What lies at the heart of this approach is not so much something radically new as it is something long-established — the simple joy of talking about a book, or the thrill of seeing one’s work in print, especially in hardcover or paperback. To that end, in decrying print books as relics, many tech gurus miss an essential point: a print book and its attendant prestige still mean something to consumers, and likely will for a while.
Yes, the long-term future of print books — like print magazines and newspapers — doesn’t look so rosy. But electronic books, as has been widely reported, have plateaued at around 30% of sales. This may be a temporary flattening out, but it points to the fact that print books can — and currently do — live alongside ebooks (as opposed to being devoured by them). And print books can live symbiotically with apps and other electronic media related to them. In other words, publishers should continue to embrace electronic versions of their authors’ works — whether enhanced for a tablet, pared-down for a smartphone, or spun off into an app — that can exist harmoniously with hardcover, paperback, and verbatim ebook editions.
This is a conversation that publishers need to own. They should talk directly to consumers about the whole host of experiences they offer instead of relying solely on booksellers to do so. This is especially true as technologies advance and it becomes more viable (and affordable) for publishers to create, or to partner with multimedia developers to create, new and enhanced versions of authors’ works. But it’s also true for classic reading experiences, like digging into a new hardcover on a quiet weekend afternoon, now that publishers are faced with distributors like Amazon that produce their own content in both print and electronic form. Should publishers begin to offer books directly to consumers, thereby going around Amazon and others, (as has been suggested by some, including the influential literary agent Andrew Wylie), then articulating a brand to consumers becomes not only important but essential.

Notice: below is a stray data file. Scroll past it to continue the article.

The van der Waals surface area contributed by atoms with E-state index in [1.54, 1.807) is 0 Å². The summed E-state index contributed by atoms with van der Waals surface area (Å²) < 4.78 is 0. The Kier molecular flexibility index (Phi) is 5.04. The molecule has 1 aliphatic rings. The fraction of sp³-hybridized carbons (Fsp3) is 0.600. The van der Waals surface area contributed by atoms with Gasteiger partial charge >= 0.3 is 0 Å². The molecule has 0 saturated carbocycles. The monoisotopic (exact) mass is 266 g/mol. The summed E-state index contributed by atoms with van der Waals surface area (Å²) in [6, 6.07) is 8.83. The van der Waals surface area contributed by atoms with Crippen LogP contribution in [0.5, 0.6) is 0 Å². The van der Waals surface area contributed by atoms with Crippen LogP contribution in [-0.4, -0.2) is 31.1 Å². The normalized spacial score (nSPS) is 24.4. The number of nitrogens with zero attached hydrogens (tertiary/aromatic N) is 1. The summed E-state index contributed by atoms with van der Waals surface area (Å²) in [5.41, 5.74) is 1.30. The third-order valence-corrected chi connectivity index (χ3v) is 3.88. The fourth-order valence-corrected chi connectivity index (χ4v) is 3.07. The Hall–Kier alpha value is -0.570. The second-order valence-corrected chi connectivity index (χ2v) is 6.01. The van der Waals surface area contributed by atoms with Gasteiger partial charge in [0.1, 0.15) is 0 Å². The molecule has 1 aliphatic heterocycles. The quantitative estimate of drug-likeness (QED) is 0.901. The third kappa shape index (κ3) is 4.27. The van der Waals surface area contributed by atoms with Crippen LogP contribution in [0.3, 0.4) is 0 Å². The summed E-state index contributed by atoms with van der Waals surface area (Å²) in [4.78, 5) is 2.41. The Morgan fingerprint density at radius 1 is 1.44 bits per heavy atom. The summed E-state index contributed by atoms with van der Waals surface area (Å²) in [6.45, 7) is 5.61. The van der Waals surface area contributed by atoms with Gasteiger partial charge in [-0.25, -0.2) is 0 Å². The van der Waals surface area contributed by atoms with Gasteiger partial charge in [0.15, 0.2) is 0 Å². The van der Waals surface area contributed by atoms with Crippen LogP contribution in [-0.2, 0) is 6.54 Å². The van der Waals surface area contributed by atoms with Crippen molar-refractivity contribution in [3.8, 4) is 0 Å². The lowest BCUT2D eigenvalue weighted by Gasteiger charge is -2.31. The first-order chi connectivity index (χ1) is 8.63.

How difficult might this be? Not very, actually. Publishers can begin by leveraging their greatest asset — their authors — to shape their brand identities in consumers’ eyes. This gives customers an idea of an imprint’s character while highlighting publishers’ rich editorial heritage and professional expertise in acquiring, editing, and promoting books — something that can hardly be learned overnight. After all, discerning the good from the vast sea of bad is both a skill and a profession, not an algorithm.
Despite its current and very real challenges, book publishing remains a multibillion-dollar industry. But what distinguishes publishing houses from other content providers — that is, what sets them apart as brands — is the genuine love of literature that lives at the heart of the enterprise. It’s a love shared with book readers of all stripes, whether commercial or literary, adult or children’s, and whether they read on a tablet, a phone, or in print. This is where publishers’ conversation with book buyers needs to start – and where the best content, regardless of format, will both flourish and endure.
William (Billy) Kingsland is a senior content strategist of brand development, based out of Siegel+Gale’s New York office. Before venturing into the world of branding, Billy spent more than a decade in the book publishing industry in New York, working primarily on the literary agency side of the business. He helped writers—including a number of award-winners and bestsellers—conceive and write their book.
Rakesh Satyal is a naming strategist based out of Siegel+Gale’s New York office. Prior to beginning a career in branding, he spent ten years as a book editor, first at Random House and then at HarperCollins. He has taught as an adjunct professor in the publishing program at New York University and been on the advisory committee for the annual PEN World Voices Festival. He is also a novelist, and his Lambda Award-winning debut novel, Blue Boy, is now taught at high schools and colleges worldwide.